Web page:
The "Emil Sigerius" Museum of Saxon Ethnography and Folk Art in Sibiu was established in an attempt to fill a gap, presenting the role of the Transylvanian Saxons ethnic group in Transylvanian culture.
The museum's collections are based on the Karpatenmuseum (the Carpathians Transylvanian Museum, or MSVK) collections opened in 1895 by the Siebenbügishen Karpathenverein Association. The first exposition was inside the Museum of Natural History building and was organized around the collection of Emil Sigerus, the most important collector of Transylvanian Saxon Folk Art at the end of the 19th century. In 1920 the museum's collections were included in the Brukenthal Museum and they were displayed in a new space inside the Brukenthal Palace; from 1950, they were included in the Folk Art Section.
After the establishment of the new Museum of Traditional Folk Civilization in 1990, the Saxon collections were given over to the new establishment along with all other ethnology-related collections. In 1997, the Emil Sigerus Museum was opened in a building adjacent to the Franz Binder Museum in the Small Square. After the end of the restoration project restoring the House of the Arts in the Small Square, the museum will have a more appropriate space to exhibit its collections of over 2,700 ceramic pieces, including the permanent exposition of decorative tiles, over 4,000 objects in the classifications of costumes, textiles and embroideries and over 400 wooden, metal, or bone objects out of which over 150 are painted furniture items. Its heritage includes over 7,000 items from Transylvania from the 14th - 20th centuries. The most relevant belonged to renowned collectors such as Emil Sigerus, Julius Bielz, Wilhelm and Gisela Richter, Carl Engber and Erwin Ulbrich, completed by the acquisitions made by the museum specialists.
The museum heritage comprises three collections - costumes-textiles, pottery, wood-bone-iron, each of them including extremely valuable pieces, representative for the culture and civilization of the Transylvanian Saxons and especially for their contribution to the growth and enrichment of Romanian and world culture. The permanent exhibition "Transylvanian Store Tiles (15th - 19th centuries), located in the pavement of the building in 12 Huet Place, is a unique original attempt of presenting one of the representative crafts of the Saxon community - the manufacturing of store tiles (the store tiles collection is considered to be the most complex valuable collection of this kind in the country and one of the richest in Europe; it was first presented within the permanent exhibition opened in 1998). The archaeological excavations conducted in 1996 revealed that in the place of the current building there was a wooden house, dated on the basis of a coin from the reign of King Bela IV (1235-1270). The building was raised on a trapezoidal surface, with a pavement, two storeys and an attic. Both fronts, the one facing Small Place and the other one towards Huet Place, with identical decoration, were restored by the end of 1997. The vaulted cellar, 3-3.5 m high, was inaugurated as exhibition hall in 1997, and since the autumn of 1998 it has housed the permanent exhibition of the "Emil Sigerus" Museum of Saxon Ethnography.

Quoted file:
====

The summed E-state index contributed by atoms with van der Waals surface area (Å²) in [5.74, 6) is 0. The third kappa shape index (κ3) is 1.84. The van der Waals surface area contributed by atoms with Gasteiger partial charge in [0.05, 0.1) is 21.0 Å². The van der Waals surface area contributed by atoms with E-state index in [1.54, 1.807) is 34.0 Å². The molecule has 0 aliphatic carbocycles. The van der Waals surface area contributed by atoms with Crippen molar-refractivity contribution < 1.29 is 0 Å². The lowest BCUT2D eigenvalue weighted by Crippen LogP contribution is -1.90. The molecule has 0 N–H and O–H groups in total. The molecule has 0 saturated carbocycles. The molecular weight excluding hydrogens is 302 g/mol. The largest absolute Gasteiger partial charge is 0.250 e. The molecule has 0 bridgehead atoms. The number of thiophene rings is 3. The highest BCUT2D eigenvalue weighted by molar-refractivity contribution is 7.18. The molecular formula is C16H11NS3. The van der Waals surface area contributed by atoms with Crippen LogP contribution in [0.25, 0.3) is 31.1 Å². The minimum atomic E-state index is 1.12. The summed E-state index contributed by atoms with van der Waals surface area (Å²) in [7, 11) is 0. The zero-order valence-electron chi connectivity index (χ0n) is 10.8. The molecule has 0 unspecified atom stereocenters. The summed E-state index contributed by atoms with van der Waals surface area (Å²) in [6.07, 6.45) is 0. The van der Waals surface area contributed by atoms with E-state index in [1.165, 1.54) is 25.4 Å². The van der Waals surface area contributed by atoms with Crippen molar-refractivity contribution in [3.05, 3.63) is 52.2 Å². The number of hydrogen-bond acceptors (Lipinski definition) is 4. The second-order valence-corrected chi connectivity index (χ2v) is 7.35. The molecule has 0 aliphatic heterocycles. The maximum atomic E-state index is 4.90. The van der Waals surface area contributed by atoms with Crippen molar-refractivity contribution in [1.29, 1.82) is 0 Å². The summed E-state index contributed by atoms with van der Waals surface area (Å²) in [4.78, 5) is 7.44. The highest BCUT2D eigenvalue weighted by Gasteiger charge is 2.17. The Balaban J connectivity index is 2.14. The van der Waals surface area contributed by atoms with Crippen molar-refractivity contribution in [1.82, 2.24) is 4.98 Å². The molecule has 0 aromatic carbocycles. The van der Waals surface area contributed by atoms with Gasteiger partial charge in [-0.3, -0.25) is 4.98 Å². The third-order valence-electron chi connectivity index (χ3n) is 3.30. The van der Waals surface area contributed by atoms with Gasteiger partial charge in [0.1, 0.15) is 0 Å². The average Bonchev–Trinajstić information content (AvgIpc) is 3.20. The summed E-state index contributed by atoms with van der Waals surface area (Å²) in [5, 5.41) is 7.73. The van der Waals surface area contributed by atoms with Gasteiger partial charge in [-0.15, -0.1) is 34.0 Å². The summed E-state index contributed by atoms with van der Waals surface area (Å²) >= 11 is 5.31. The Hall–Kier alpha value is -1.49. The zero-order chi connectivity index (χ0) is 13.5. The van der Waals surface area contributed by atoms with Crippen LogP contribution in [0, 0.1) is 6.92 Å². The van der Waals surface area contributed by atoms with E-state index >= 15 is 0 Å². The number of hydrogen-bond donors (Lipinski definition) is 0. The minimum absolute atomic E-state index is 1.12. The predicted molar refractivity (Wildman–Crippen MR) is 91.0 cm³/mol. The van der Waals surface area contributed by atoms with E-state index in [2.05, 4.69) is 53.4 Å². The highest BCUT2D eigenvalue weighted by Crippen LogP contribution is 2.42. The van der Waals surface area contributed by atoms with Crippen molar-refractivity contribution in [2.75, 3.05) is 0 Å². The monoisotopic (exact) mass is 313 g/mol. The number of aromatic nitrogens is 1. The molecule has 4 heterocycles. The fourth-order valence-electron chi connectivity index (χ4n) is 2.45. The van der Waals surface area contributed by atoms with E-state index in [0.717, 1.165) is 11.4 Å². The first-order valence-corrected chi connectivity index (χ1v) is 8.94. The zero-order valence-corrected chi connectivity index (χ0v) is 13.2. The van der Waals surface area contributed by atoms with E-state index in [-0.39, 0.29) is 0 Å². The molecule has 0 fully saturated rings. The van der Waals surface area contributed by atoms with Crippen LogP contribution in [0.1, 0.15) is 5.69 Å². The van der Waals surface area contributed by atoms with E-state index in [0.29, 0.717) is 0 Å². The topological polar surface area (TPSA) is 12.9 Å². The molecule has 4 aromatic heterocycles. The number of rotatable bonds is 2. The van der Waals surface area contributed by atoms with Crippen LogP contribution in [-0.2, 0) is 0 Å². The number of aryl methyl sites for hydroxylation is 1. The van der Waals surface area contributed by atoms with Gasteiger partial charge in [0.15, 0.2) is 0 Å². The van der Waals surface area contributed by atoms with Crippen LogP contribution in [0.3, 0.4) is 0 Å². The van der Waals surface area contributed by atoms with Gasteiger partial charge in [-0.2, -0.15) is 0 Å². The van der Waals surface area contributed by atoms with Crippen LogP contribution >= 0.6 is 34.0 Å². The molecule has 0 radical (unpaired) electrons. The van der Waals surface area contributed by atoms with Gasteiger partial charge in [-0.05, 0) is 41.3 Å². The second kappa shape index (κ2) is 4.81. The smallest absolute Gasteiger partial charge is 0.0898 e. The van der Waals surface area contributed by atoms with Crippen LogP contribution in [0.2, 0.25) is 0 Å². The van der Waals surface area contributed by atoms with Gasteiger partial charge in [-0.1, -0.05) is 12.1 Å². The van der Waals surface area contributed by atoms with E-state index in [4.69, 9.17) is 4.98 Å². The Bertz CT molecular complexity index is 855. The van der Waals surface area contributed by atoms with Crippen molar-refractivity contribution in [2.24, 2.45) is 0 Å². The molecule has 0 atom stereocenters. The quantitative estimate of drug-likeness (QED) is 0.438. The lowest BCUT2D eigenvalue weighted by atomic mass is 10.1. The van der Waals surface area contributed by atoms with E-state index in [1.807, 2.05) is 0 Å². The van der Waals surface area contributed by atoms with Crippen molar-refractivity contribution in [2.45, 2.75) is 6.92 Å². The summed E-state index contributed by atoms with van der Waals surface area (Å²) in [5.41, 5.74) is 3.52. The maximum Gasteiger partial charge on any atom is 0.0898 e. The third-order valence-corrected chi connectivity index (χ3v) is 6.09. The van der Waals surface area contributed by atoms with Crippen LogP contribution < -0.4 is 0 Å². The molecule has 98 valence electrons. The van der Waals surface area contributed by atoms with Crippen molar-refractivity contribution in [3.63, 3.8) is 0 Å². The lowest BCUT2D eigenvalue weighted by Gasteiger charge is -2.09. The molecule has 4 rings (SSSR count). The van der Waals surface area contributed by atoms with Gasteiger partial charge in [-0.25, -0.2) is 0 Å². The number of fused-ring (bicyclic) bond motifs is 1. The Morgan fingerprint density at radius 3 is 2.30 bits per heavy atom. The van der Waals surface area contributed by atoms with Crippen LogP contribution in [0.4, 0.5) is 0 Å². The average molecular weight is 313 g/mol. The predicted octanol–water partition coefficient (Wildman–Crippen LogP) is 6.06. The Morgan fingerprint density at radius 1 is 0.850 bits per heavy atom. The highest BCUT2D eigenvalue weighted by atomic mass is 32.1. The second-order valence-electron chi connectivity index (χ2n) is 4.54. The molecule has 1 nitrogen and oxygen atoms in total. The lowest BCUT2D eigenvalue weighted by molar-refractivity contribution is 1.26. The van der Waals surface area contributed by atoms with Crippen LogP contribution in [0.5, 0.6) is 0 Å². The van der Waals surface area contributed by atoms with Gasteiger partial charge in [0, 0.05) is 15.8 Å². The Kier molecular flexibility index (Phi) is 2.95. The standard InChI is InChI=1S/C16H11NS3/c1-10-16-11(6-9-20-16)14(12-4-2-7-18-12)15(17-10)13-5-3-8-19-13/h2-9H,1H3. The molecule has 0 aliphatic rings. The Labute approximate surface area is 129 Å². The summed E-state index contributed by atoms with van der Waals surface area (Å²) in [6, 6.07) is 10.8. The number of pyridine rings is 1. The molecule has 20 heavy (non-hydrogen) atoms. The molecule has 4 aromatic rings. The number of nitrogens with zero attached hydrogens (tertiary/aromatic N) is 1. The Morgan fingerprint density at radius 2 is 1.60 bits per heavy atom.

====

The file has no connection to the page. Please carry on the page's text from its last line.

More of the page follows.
The House of Arts (attested as the Butchers Hall since 1370) is considered the oldest guild house in Sibiu. In the 15th century, the building had only the ground floor, divided in 11 butcher shops with 8 open arches in front. The first floor was added later as a warehouse or meeting hall for butchers' guild. The building was used for a time by the sheepskin makers guild; in 1765 the first floor was used as show room. In 1789 was added the town coat-of-arms on the facade; in the 19th century the arches were closed and the ground floor was divided in small shops. Between 1967-1972 the building was restored and since 2002 it became property of the "Astra" National Museum Complex and was restored again. In 2007 the "Emil Sigerius" Museum moved here.
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